Jordan Tama: Why some national security panels have worked better than others

Roundup: Media's Take

[Jordan Tama, a former special assistant to Lee Hamilton at the Woodrow Wilson International Center for Scholars, is writing his dissertation at Princeton University on national and international security commissions.]

Debating the fate of the Iraq Study Group report has become, for now, Washington’s favorite parlor game. Senator John Kerry has said the report will “change the debate in this country.” Time has predicted President Bush will follow the commission's advice. But responding to earlier leaks of the report, Bush peevishly said its plan for a gradual withdrawal “has no realism to it whatsoever,” while Rep. John Murtha, a leading opponent of the war, called it “unacceptable” because it would leave U.S. troops in Iraq.

All of which raises an important question: when are commissions likely to induce policy change? History suggests that the success or failure of advisory panels hangs on several factors: political timing, the reputation and affiliations of commission members, whether the report is unanimous, and how much the panel lobbies for its proposals.

The federal government started employing commissions on economic and social issues as the regulatory state grew after the turn of the 20th century. National security commissions became a regular feature of the political landscape several decades later. Franklin Delano Roosevelt appointed one of the first such panels to investigate the Japanese attack on Pearl Harbor. (In 2000 Congress revisited that panel’s report and voted to exonerate the military's top two officers in Hawaii at the time of the attack, Husband Kimmel and Walter Short.) Since 1980, the President, Congress, and Cabinet secretaries have often turned to national security panels, creating more than sixty commissions on issues such as the Iran-contra scandal, the assignment of women to combat units, and the intelligence community's post-Cold War mission.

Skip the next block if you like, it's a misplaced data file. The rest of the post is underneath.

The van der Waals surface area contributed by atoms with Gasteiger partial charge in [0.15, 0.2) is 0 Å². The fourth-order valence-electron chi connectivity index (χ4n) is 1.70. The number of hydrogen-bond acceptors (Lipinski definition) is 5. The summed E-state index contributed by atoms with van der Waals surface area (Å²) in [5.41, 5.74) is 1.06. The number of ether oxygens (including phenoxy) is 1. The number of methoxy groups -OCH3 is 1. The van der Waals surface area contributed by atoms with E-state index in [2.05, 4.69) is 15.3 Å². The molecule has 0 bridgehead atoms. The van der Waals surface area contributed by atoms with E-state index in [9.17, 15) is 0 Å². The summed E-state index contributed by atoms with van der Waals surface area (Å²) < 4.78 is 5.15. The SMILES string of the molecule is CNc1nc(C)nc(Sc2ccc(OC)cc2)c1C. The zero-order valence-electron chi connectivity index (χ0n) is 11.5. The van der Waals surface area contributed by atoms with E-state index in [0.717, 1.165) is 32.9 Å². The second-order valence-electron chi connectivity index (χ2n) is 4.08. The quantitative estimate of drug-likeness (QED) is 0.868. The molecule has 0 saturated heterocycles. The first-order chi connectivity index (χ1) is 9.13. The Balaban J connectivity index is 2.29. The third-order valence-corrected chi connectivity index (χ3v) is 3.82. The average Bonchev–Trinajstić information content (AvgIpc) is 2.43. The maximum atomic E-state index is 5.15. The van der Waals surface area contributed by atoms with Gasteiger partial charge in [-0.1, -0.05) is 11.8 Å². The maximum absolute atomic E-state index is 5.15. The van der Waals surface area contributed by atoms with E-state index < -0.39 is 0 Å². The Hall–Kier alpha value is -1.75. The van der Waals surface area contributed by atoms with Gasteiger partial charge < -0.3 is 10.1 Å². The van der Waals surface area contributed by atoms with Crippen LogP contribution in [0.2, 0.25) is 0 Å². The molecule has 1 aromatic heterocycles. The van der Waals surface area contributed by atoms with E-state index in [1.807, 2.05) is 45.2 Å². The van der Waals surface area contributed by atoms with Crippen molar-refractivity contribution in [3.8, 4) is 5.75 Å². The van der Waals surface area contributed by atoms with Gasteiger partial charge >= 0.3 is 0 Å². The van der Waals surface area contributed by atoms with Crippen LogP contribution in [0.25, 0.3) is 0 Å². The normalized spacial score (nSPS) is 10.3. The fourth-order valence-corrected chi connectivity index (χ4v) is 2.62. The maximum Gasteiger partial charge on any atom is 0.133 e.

In recent years, one of the more effective security panels was the President's Commission on Strategic Forces. Chaired by Brent Scowcroft, it helped change congressional attitudes on one of Ronald Reagan's top defense priorities: production and deployment of the MX intercontinental ballistic missile. In 1981 and 1982 the House of Representatives, under Democratic control, had refused to fund the missile's production. Reagan created the bipartisan panel because he recognized that his abrasive Secretary of Defense, Caspar Weinberger—the Donald Rumsfeld of his day—was not doing a good sales job on Capitol Hill. The commission unsurprisingly recommended funding the MX, but it did so after consulting key House Democrats during its deliberations and tying its MX recommendation to another proposal that they favored. Six weeks after the release of the commission's unanimous report, the House joined the Republican-controlled Senate in approving MX funding. Afterwards, the New York Times called the report “the critical factor” in the vote.

Another panel created by Reagan in 1983—the National Bipartisan Commission on Central America—illustrates what can go wrong. Reagan established this commission, chaired by Henry Kissinger, to prod Congress to increase military aid to El Salvador and provide covert assistance to the contra rebels in Nicaragua. Prominent Democrats criticized it from day one, arguing that Kissinger, unlike Scowcroft, was a polarizing figure. The commission's report, released in January 1984, largely endorsed the administration's proposals on El Salvador and Nicaragua, but several commission members wrote dissenting opinions on key points. Democratic congressional leaders, who had not been consulted as closely as they had been by the Scowcroft commission, rejected the report, and Congress did not approve its principal recommendations....

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